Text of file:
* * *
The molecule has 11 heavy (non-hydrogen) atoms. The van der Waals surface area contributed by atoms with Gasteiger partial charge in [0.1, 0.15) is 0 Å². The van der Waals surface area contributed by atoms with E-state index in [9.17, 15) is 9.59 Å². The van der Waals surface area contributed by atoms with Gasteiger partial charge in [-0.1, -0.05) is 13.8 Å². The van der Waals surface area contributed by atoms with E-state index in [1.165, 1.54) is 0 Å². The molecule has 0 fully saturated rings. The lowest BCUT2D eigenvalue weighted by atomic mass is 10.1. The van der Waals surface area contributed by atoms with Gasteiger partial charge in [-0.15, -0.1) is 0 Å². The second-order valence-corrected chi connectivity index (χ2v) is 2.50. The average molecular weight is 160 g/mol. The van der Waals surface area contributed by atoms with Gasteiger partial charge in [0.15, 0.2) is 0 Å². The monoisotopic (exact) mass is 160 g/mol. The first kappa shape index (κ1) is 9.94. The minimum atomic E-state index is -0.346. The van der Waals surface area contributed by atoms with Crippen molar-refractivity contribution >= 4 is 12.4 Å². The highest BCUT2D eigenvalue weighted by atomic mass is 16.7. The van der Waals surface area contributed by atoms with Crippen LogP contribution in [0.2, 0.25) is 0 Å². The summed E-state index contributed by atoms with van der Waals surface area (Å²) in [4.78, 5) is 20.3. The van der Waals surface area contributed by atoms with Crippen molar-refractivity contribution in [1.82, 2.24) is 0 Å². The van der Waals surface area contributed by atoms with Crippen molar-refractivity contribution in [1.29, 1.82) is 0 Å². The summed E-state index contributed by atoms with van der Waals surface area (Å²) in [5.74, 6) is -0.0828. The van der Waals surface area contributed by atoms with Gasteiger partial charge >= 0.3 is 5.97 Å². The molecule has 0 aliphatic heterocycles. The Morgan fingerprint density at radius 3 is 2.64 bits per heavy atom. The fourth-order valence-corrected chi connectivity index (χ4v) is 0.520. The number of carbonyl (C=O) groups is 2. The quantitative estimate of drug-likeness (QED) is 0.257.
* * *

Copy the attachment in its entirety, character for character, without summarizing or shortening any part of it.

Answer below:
The molecule has 11 heavy (non-hydrogen) atoms. The van der Waals surface area contributed by atoms with Gasteiger partial charge in [0.1, 0.15) is 0 Å². The van der Waals surface area contributed by atoms with E-state index in [9.17, 15) is 9.59 Å². The van der Waals surface area contributed by atoms with Gasteiger partial charge in [-0.1, -0.05) is 13.8 Å². The van der Waals surface area contributed by atoms with E-state index in [1.165, 1.54) is 0 Å². The molecule has 0 fully saturated rings. The lowest BCUT2D eigenvalue weighted by atomic mass is 10.1. The van der Waals surface area contributed by atoms with Gasteiger partial charge in [-0.15, -0.1) is 0 Å². The second-order valence-corrected chi connectivity index (χ2v) is 2.50. The average molecular weight is 160 g/mol. The van der Waals surface area contributed by atoms with Gasteiger partial charge in [0.15, 0.2) is 0 Å². The monoisotopic (exact) mass is 160 g/mol. The first kappa shape index (κ1) is 9.94. The minimum atomic E-state index is -0.346. The van der Waals surface area contributed by atoms with Crippen molar-refractivity contribution >= 4 is 12.4 Å². The highest BCUT2D eigenvalue weighted by atomic mass is 16.7. The van der Waals surface area contributed by atoms with Crippen LogP contribution in [0.2, 0.25) is 0 Å². The summed E-state index contributed by atoms with van der Waals surface area (Å²) in [4.78, 5) is 20.3. The van der Waals surface area contributed by atoms with Crippen molar-refractivity contribution in [1.82, 2.24) is 0 Å². The van der Waals surface area contributed by atoms with Crippen molar-refractivity contribution in [1.29, 1.82) is 0 Å². The summed E-state index contributed by atoms with van der Waals surface area (Å²) in [5.74, 6) is -0.0828. The van der Waals surface area contributed by atoms with Gasteiger partial charge >= 0.3 is 5.97 Å². The molecule has 0 aliphatic heterocycles. The Morgan fingerprint density at radius 3 is 2.64 bits per heavy atom. The fourth-order valence-corrected chi connectivity index (χ4v) is 0.520. The number of carbonyl (C=O) groups is 2. The quantitative estimate of drug-likeness (QED) is 0.257.